Traditionally, the larger metal squares like the rafter square were thought of as carpenter’s tools. In contrast, smaller wooden or metal ones were more likely to be found in the joiner’s or cabinetmaker’s tool kit. However, that line was blurred many years ago and today the well-equipped woodworker of almost any stripe finds many uses for both large and small squares.
Hand squares have been used for most of recorded history. Many handmade squares survive from earlier eras and, in a sense, the handwork ethic is still honored; even today, hand squares are more likely to be crafted of expensive woods and admired as much for their ornamental appeal as their practicality.
I’ve included several distinct varieties under the heading of hand squares, including the try square, the measuring square, and the combination square.
Try Square. A fixed ninety-degree angle is formed by the thin steel blade and the thicker stock, which is often made of wood. The try square is used for checking (that is, "trying" thus the name), for establishing that a cut or joint is true or square. It’s also used to mark cutoff lines or as a straightedge to determine whether a board has warped or "cupped".
Try squares come in a range of sizes, with blade lengths varying from two to twenty-four inches, depending upon the age of the tool and the purpose it was intended to serve. Machinist’s or engineer’s try squares are made entirely of metal and are smaller in scale.
The try square is typically put to use in this way. Lay the tongue flat upon the work piece, then slide the stock flush to the edge of the wood. Thanks to its thinness, the tongue can then be used to scribe an accurate line on the piece to be cut or shaped. Try squares, both new and old, are often tools of great beauty, with blades of fine steel, iron, or brass, with stocks or rosewood, ebony, or other hardwoods. The blade and stock are sometimes fastened together with decorative rivets.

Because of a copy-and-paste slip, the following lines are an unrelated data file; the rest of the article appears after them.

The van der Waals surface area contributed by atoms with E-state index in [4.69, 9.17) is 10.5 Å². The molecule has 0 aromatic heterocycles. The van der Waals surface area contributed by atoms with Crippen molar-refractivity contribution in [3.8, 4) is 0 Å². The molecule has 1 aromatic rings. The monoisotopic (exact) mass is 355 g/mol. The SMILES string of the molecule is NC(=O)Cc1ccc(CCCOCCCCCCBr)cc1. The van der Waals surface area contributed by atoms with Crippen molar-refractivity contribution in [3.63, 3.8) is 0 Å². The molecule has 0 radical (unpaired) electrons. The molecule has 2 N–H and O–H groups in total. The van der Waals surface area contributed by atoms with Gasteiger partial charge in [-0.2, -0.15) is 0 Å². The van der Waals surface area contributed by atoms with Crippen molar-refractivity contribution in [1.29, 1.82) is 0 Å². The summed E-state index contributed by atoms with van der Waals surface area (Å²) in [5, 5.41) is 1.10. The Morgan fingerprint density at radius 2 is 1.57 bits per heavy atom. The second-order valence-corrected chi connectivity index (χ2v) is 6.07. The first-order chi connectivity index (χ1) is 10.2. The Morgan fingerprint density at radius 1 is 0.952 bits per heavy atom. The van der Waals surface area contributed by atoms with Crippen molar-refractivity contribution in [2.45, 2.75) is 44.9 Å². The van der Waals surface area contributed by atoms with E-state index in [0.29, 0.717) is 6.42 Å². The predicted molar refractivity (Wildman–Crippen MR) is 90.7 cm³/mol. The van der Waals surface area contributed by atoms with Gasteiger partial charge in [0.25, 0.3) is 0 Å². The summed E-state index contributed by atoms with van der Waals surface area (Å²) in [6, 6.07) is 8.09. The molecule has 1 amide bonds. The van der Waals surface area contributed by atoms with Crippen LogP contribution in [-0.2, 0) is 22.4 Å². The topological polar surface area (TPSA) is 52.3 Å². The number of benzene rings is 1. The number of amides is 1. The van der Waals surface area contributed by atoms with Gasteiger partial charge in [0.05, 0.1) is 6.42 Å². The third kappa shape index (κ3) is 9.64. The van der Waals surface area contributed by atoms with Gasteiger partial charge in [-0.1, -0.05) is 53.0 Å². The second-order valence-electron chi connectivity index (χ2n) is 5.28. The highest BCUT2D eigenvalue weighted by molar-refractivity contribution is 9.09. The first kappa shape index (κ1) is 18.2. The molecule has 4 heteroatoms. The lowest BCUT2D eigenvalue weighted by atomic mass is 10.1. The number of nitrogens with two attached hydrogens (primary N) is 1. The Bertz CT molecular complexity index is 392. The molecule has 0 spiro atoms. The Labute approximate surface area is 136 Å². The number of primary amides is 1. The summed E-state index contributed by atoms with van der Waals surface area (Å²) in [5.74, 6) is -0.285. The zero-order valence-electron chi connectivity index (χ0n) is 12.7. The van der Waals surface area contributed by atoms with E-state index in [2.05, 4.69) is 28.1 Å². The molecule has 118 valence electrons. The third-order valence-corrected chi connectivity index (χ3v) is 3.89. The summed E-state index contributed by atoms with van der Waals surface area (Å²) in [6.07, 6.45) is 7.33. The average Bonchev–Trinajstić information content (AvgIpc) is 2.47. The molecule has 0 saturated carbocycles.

Measuring Square. Sometimes called a "magic square," angle square, or protractor square, this tool functions as a square but is shaped like a triangle. One leg of the triangle has dimensions marked on its face in inches; the other has a raised ridge on the top and bottom to allow it to be butted to the work piece. The third and longest side of the right triangle, the hypotenuse, has degrees (zero to ninety) marked on it to help in measuring and marking miter cuts.
Made of cast aluminum, the measuring square serves most of the same purposes as the try square: You can use it to check a cut or joint for square, to mark cutoff lines, or as a straightedge to identify warped or cupped boards. The magic square is also handy as a cutting guide when using a hand-held circular saw.
The measuring square is available in two sizes. The smaller size is seven inches on a side (the hypotenuse is just under ten inches), while the larger version is twelve by twelve by seventeen inches (actually, for sticklers who know the Pythagorean theorem, the precise measurement is 16.97 inches). The smaller magic square fits comfortable into a pocket of most tool belts.